In category theory, an abstract mathematical discipline, a nodal decomposition of a morphism is a representation of as a product , where is a strong epimorphism, a bimorphism, and a strong monomorphism.
Uniqueness and notations
If exists, the nodal decomposition is unique up to an isomorphism in the following sense: for any two nodal decompositions and there exist isomorphisms and such that
This property justifies some special notations for the elements of the nodal decomposition:
– here and are called the nodal coimage of , and the nodal image of , and the nodal reduced part of .
In these notations the nodal decomposition takes the form
Connection with the basic decomposition in pre-abelian categories
In a pre-abelian category each morphism has a standard decomposition
called the basic decomposition (here , , and are respectively the image, the coimage and the reduced part of the morphism ).
If a morphism in a pre-abelian category has a nodal decomposition, then there exist morphisms and which (being not necessarily isomorphisms) connect the nodal decomposition with the basic decomposition by the following identities:
Categories with nodal decomposition
In an abelian category the basic decomposition
is always nodal. As a corollary, all abelian categories have nodal decomposition.
More generally, suppose a category is linearly complete, well-powered in strong monomorphisms, co-well-powered in strong epimorphisms, and in addition strong epimorphisms discern monomorphisms in , and, dually, strong monomorphisms discern epimorphisms in , then has nodal decomposition.
- Akbarov 2016, p. 28.
- An epimorphism is said to be strong, if for any monomorphism and for any morphisms and such that there exists a morphism , such that and .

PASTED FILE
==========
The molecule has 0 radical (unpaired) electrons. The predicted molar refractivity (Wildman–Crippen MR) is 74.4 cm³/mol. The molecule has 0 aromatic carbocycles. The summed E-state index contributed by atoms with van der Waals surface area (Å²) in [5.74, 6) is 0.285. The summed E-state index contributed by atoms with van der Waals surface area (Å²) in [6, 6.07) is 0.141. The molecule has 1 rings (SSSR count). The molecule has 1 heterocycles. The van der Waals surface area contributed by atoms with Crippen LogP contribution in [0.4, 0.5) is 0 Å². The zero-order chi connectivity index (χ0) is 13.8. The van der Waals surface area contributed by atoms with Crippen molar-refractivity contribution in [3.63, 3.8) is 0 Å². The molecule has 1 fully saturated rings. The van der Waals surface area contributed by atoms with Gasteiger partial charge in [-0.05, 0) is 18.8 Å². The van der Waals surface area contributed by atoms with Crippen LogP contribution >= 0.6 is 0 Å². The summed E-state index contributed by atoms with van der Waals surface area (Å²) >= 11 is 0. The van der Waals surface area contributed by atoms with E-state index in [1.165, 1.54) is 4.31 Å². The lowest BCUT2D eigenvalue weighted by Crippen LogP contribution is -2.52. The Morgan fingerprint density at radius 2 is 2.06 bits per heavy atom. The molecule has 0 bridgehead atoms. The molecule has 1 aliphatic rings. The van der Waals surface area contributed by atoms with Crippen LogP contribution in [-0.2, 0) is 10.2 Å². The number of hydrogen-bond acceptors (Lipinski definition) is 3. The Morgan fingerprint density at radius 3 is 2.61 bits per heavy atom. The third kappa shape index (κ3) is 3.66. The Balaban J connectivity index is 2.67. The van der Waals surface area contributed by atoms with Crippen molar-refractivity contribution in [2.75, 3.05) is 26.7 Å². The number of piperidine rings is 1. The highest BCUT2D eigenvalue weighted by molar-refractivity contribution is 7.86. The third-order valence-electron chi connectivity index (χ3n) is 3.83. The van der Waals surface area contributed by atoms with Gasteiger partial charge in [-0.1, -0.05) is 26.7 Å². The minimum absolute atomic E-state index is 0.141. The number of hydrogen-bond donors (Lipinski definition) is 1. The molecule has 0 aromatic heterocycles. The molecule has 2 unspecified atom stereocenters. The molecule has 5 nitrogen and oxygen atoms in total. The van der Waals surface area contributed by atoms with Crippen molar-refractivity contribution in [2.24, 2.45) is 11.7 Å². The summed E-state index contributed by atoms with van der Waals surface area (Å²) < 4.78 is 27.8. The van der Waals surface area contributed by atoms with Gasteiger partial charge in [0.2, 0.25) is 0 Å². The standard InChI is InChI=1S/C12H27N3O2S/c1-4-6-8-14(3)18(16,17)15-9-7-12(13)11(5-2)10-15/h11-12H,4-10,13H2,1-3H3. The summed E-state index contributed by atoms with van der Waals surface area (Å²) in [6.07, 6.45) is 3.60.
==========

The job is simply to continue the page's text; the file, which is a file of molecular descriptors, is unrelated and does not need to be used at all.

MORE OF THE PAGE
- Borceux 1994.
- Tsalenko 1974. sfn error: no target: CITEREFTsalenko1974 (help)
- A monomorphism is said to be strong, if for any epimorphism and for any morphisms and such that there exists a morphism , such that and
- A category is said to be linearly complete, if any functor from a linearly ordered set into has direct and inverse limits.
- A category is said to be well-powered in strong monomorphisms, if for each object the category of all strong monomorphisms into is skeletally small (i.e. has a skeleton which is a set).
- A category is said to be co-well-powered in strong epimorphisms, if for each object the category of all strong epimorphisms from is skeletally small (i.e. has a skeleton which is a set).
- Akbarov 2016, p. 37.
- It is said that strong epimorphisms discern monomorphisms in a category , if each morphism , which is not a monomorphism, can be represented as a composition , where is a strong epimorphism which is not an isomorphism.
- It is said that strong monomorphisms discern epimorphisms in a category , if each morphism , which is not an epimorphism, can be represented as a composition , where is a strong monomorphism which is not an isomorphism.
- Akbarov 2016, p. 31.
- Akbarov 2016, p. 142.
- Akbarov 2016, p. 164.
- Borceux, F. (1994). Handbook of Categorical Algebra 1. Basic Category Theory. Cambridge University Press. ISBN 978-0521061193.
- Tsalenko, M.S.; Shulgeifer, E.G. (1974). Foundations of category theory. Nauka.
- Akbarov, S.S. (2016). "Envelopes and refinements in categories, with applications to functional analysis". Dissertationes Mathematicae. 513: 1–188. arXiv:1110.2013. doi:10.4064/dm702-12-2015. S2CID 118895911.